The common theory of cognition¹ splits thoughts into (at least) two parts — those dealing with facts, and those dealing with desires and plans. In the first stage, the mind attempts to statistically model and reflect the way the world works. Memories are one example of this pattern. The purpose of such world-modelling is to set up enough prior understanding so that in the second planning stage you can make good choices. This second stage is where motivations start to influence thinking.
If you dig into this theory a bit more, you unfortunately run into a host of practical problems. The universe is far too vast and complex to model it all comprehensively. Since there is so much to learn, the next best option is to learn only as much of the “truth” as is useful for making good plans: immediate factors, critical occurrences, noteworthy events. But how can the mind know beforehand what thoughts will be “useful” for planning and what won’t be? How can you pay attention in a way that will be relevant to a future you don’t yet know?
The solution is both unexpected, and at the same time has been staring us in the face. We already mentioned it above: you learn to think of things which solved a problem for you. A toddler who is hungry may hear the word “food” right before food comes. The word appears to “cause” a solution, so he remembers it. This sound pattern, “food”, now becomes both a thought and an intention. Next time he is in a similar context², the word “food” will appear in his mind as a solution, a desired outcome. All that’s left is to learn how to produce it vocally. By taking this approach you combine the two stages, world-modelling and planning, into one step: you learn to think of what you have found to be useful.
In a previous post we showed how the many so-called types of thoughts, such as facts or plans, generally overlap one another and are difficult to disentangle. For example, when you see a cow and think the word “cow”, that thought could be both a fact (part of the world-model) and a plan (what should I call this when asked what I saw?) The approach described in this post treats those types of thoughts as one; namely as self-generated, imagined solutions to problems. It asks: “What would I want to see or hear in this context? What has solved my problem in the past?” This now appears in my mind once more.
There are a few apparent gaps in this approach. To begin with, why only learn to think of solutions? Wouldn’t it be equally useful to learn to think of an upcoming negative event in order to avoid it? If you were in the midst of having an experience that you considered a problem (for example, you went to a website and it installed a virus), your main goal at the time would not be to remember the problem, but to solve it and remember the solution. The mind refuses to come to rest on a bad or unpleasant experience; it immediately tries to think of a solution. Indeed, part of the definition of “bad” is that the mind innately tries to avoid or overcome it.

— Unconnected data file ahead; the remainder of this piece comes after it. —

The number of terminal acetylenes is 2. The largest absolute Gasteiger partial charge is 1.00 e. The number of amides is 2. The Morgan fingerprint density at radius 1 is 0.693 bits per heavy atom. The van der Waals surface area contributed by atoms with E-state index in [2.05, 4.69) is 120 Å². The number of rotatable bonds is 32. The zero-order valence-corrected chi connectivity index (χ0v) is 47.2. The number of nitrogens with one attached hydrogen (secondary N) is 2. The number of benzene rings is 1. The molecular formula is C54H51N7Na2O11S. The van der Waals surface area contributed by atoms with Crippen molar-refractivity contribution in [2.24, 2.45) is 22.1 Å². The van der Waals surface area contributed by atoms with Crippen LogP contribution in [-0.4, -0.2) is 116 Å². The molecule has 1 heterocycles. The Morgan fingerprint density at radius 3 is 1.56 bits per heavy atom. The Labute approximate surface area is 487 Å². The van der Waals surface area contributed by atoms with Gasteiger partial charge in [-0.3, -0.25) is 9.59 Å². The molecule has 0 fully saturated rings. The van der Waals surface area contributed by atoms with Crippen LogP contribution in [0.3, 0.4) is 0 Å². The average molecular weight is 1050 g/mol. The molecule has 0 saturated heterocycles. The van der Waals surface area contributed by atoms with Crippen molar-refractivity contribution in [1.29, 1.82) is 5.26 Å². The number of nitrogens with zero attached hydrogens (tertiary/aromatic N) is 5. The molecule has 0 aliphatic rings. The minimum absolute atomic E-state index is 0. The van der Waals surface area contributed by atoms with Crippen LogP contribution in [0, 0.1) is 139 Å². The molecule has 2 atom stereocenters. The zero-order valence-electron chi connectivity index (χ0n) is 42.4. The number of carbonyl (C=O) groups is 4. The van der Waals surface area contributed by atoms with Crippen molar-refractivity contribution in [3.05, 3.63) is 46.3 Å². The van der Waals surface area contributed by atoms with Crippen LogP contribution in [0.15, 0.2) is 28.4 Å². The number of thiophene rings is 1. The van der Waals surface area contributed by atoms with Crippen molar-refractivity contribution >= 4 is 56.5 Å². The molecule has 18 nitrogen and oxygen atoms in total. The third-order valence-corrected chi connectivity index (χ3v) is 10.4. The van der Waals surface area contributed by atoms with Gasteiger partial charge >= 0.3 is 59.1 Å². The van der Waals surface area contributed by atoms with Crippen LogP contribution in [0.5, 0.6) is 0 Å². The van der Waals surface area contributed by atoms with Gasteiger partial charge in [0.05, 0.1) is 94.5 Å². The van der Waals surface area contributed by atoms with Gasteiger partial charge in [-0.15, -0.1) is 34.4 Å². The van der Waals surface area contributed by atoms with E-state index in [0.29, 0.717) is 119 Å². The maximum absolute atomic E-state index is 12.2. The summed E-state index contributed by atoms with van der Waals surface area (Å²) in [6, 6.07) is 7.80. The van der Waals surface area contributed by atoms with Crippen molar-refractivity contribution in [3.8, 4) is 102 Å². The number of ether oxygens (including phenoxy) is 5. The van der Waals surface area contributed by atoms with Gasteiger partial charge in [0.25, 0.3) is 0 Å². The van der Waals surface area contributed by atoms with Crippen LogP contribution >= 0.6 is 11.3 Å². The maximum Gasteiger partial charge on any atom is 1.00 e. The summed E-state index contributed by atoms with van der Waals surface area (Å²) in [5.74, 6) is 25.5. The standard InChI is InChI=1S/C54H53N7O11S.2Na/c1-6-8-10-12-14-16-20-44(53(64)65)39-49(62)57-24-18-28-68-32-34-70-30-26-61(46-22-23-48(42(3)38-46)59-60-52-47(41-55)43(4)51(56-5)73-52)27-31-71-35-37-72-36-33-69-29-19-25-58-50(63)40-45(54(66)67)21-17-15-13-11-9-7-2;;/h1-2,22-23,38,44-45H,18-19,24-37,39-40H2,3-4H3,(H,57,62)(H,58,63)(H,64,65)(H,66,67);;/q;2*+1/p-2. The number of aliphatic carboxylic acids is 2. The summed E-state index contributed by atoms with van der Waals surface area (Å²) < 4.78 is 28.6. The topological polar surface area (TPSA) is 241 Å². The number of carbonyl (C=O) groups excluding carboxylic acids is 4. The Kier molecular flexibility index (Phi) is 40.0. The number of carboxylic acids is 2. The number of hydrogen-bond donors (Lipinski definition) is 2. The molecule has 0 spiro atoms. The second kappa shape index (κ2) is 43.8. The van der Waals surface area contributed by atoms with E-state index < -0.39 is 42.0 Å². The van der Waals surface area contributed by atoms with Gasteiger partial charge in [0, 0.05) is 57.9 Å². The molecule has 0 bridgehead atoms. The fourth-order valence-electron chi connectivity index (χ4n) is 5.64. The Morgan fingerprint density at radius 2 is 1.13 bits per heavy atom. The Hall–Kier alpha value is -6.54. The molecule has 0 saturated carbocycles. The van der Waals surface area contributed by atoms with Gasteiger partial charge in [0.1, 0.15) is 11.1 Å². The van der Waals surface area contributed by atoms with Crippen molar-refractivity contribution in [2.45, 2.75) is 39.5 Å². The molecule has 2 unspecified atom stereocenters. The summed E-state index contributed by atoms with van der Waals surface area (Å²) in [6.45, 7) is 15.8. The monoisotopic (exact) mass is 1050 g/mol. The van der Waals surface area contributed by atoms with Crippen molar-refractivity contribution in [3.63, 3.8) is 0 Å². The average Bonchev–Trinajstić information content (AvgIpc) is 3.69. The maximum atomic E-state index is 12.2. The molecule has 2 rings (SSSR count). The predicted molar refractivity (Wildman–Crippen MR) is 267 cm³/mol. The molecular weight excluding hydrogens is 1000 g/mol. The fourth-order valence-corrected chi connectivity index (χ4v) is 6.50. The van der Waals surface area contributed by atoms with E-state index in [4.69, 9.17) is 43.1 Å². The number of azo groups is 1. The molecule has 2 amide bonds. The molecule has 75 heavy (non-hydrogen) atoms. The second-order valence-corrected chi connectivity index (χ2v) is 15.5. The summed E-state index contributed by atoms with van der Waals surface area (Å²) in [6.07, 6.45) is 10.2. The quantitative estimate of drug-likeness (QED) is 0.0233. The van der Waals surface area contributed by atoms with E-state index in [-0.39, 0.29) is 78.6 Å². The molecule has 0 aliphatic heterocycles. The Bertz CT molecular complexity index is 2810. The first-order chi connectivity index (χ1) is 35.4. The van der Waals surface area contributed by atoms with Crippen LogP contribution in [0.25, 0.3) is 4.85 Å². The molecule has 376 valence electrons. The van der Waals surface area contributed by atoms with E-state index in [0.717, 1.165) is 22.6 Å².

It does sometimes seem like your mind is fond of imagining problems. Pessimists, “whiners”, or “negative Nellys” are often faulted for doing so. In such cases the person is communicating to others something they see as a potential problem which needs to be addressed. They are imagining the words they can use to warn others and mobilize a solution. “We’ll lose money!” they proclaim, with the hope that saying so will change the course of others’ actions. Naming a problem using language is therefore a type of solution.
Another possible issue with this theory is quite simply that you can think of problems, so the suggestion that most or even all thoughts in the mind are of solutions seems inherently nonsensical. This is attributed to the fact that the mind has many different problems, and the solution to one may be a problem for another. You can think about the fact that by eating cake you are becoming unhealthy (problem), but this is because eating the cake is itself appealing. Your mind is driving you into these imagined problems because there is another reason to do so. For example, you may want to know what would happen in a dangerous setting (say, in a dark alley). This knowledge may give you some control over the situation, help you warn others, or avoid the alley altogether. But you may not like the answer if you are currently in said alley.
Because motivations are nuanced and intertwined, much of the above may still seem inadequate. The assertions made in this post seem to demand that we delineate what exactly constitutes a “problem” and a “solution” for the mind. How do these two opposing forces come into existence? How do they interact? This will be the topic of the next post.
Next post: Mental Tensions
¹ Namely, model-based AI.
² The phrase “in a similar context” may need clarification. In a few posts we’ll talk about how solutions — both actions and thoughts — that are created by certain problems— referred to as tensions — are more likely to be elicited the next time you are in the same problem situation. In the example given, the problem context is the toddler’s hunger, the solution is the sound-thought of the word “food”. There are two components that together make up a context: the problem, and the current sensory inputs.